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Parashat Shemot

January 5, 2024
25 Tevet 5784
Exodus 1:1 - 6:1


Dear Friends,

As we begin the second book of the Torah, Shemot (names), we encounter so many different acts of courage. The variety of courageous acts in this portion are the many ways in which we can overcome our fears, do what is right, do what is difficult, do what is unexpected, and possibly realize that even seemingly small acts have the capacity to make a difference. When we look at all of them together, a pattern emerges, one where taking action even in what may appear small ways can make a difference.

After being told that there was a Pharoah in Egypt who knew not Joseph and by inference what he had done for Egypt, we are told that the Hebrews had multiplied. Having children in a land not your own is an act of courage; so it begins with the midwives, Shifra and Puah, who refuse to kill the newborn baby boys, followed by a mother willing to put her child in a basket and float him down the Nile, a sister who has her baby brother’s interests at heart as she watches him, and an Egyptian princess in full view of her servants retrieving the baby from the Nile. The episode ends with Miriam having the courage to offer the princess someone to care for the baby until he is weaned. All of these early episodes in this Torah portion are acts of courage by women, who for the most part are named.

We do not know if Moses, living as a prince of Egypt, intentionally planned to kill the taskmaster when Moses saw the taskmaster beating a Hebrew slave. We could have a discussion on whether Moses’ violence toward the task master was an act of courage, impulse or a sense of justice. Was Moses being courageous when he protected Yitro’s daughters at the well against the rowdy shepherds? After all, he was a stranger to all.

Then once he is married to Zipporah and becomes a shepherd over his father-in-law’s flocks, does that transition demand a different kind of courage from Moses? Change of work and lifestyle takes courage that may not always be visible to others. Then we have the burning bush. It begins with Moses simply stopping to notice. That shift of focus from his assigned task of watching sheep to seeing what is going on around him has often been characterized by the rabbis as Moses passing a test. It takes another type of courage to allow that which is new and different in.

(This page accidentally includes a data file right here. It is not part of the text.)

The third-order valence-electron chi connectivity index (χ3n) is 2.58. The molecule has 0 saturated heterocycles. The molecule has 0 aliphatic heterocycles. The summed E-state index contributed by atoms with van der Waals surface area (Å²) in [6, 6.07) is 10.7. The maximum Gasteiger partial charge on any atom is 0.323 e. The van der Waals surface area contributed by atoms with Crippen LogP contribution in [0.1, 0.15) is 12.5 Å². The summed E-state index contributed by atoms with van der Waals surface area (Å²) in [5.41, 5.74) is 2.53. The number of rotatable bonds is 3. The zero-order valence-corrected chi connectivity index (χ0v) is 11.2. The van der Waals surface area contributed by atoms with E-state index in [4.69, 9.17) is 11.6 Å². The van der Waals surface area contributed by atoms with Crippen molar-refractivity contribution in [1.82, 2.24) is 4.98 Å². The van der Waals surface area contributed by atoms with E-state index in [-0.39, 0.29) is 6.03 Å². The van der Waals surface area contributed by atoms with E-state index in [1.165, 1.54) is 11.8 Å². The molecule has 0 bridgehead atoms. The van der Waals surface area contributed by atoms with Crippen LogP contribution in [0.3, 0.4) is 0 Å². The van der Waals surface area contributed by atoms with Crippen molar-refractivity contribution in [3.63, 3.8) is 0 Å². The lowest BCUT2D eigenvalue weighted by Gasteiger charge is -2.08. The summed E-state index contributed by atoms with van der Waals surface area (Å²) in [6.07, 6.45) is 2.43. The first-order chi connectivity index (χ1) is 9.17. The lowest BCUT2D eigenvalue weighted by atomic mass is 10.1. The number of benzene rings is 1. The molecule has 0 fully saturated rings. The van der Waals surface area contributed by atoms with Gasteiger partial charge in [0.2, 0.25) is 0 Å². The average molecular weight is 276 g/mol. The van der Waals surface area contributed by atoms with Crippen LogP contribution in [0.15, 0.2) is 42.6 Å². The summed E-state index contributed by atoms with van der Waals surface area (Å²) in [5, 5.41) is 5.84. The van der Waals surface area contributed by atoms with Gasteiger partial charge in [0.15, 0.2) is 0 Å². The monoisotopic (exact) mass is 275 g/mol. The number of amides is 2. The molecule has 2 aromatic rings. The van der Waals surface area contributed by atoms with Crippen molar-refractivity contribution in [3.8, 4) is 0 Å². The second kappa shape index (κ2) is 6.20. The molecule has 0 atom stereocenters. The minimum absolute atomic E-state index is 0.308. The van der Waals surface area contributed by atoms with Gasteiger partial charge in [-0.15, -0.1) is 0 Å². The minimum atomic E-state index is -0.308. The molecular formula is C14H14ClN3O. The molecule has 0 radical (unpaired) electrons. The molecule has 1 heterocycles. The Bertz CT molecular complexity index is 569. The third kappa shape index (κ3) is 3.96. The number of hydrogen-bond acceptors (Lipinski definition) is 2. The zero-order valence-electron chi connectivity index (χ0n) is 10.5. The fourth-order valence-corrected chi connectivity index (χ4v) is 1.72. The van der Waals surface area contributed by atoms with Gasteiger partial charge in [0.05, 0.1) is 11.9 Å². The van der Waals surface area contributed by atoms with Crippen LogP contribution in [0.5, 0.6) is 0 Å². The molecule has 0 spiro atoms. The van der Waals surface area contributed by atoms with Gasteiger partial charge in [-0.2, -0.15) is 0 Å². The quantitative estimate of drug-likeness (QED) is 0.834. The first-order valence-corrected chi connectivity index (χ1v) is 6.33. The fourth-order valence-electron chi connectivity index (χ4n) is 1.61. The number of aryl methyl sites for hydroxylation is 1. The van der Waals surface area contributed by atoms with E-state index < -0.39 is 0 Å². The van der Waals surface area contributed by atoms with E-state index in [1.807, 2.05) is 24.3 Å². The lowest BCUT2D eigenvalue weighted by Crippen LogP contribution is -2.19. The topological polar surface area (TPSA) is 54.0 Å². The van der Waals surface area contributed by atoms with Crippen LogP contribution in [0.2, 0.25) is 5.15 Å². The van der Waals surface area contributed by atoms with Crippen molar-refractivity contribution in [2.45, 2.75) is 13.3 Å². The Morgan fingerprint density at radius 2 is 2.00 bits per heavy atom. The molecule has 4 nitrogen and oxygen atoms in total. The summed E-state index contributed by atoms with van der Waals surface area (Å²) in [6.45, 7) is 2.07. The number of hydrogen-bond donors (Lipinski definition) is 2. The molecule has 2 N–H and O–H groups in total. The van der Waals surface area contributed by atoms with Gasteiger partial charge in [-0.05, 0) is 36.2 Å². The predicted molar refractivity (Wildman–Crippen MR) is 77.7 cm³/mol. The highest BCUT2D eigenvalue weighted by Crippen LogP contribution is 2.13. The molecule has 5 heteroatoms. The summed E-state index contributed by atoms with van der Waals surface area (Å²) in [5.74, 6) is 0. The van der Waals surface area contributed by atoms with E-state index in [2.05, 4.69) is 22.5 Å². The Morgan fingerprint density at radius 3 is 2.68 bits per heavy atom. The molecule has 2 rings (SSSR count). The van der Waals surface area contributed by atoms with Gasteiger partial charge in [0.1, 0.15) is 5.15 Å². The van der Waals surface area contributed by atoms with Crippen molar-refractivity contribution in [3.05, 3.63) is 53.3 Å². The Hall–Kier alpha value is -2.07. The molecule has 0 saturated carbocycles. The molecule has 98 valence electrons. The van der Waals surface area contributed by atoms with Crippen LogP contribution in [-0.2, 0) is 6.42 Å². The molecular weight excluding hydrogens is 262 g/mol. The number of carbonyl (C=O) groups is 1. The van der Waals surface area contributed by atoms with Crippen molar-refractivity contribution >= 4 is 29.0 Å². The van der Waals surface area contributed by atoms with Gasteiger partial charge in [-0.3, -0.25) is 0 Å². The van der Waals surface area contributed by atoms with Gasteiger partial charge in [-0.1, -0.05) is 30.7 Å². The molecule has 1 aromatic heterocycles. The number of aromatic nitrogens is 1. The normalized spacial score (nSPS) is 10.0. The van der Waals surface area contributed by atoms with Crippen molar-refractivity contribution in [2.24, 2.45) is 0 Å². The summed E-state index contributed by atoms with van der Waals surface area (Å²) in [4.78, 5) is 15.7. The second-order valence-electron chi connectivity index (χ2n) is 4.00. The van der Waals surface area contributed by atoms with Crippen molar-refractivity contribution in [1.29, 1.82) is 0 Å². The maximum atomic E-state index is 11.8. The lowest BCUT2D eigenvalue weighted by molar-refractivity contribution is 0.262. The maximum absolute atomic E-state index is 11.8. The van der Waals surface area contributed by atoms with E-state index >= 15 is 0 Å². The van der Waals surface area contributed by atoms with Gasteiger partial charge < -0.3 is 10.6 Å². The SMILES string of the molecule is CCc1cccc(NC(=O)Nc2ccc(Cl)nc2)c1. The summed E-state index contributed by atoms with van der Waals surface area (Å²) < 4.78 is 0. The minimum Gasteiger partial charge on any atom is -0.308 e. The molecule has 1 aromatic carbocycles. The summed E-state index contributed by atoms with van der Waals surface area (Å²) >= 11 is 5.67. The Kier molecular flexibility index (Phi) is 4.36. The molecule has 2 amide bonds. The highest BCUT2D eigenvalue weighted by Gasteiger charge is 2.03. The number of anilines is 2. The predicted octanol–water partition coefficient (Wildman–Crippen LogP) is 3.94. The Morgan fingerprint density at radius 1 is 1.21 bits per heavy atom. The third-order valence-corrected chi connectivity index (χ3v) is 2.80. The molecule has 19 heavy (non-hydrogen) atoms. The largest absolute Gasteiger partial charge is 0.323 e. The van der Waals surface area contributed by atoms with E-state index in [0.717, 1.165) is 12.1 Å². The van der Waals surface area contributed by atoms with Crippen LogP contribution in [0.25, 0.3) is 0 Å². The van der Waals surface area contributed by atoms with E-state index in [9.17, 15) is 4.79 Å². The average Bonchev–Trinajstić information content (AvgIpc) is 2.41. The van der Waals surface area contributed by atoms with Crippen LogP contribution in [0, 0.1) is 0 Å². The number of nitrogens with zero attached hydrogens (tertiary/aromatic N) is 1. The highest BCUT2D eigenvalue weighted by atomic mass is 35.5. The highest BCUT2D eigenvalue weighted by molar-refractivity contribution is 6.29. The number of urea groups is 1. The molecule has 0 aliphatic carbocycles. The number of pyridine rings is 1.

The entire exchange at the burning bush can be understood as an act of courage by Moses. He could have run away with his sheep. He could have said yes much sooner. Instead we have a meeting where it is clear from the outset that Moses needs to be reassured and the only way to do that is to keep the Divine engaged in communication. It is also clear by God continually invoking the patriarchs that their story was known to Moses -- an indicator that the people throughout their time in Egypt had kept their story alive. How often do we hear how important it is to tell our story to the next generation? The power of story and the telling of story with all of its complexity is a matter of courage as well. Knowing the story of our matriarchs and patriarchs, we know that there were high points and low points. We know that they were not perfect and sharing that and passing that on is another kind of courage. The word courage always brings to mind the Cowardly Lion in the Wizard of Oz. His bravery asserted itself when his concern about someone else trumped his own fear. We live in a time where we could be consumed by fear. It is not an answer.

The courage displayed in this Torah portion is all about individuals going beyond their comfort zone. Some are tentative, while others appear fearless but none of them fail to act. Taking a step in spite of our fears -- that is courage. May we be blessed to be courageous in ways large and small in this new secular year.

Shabbat Shalom,

Rabbi Linda Shriner-Cahn

Wed, May 22 2024 14 Iyyar 5784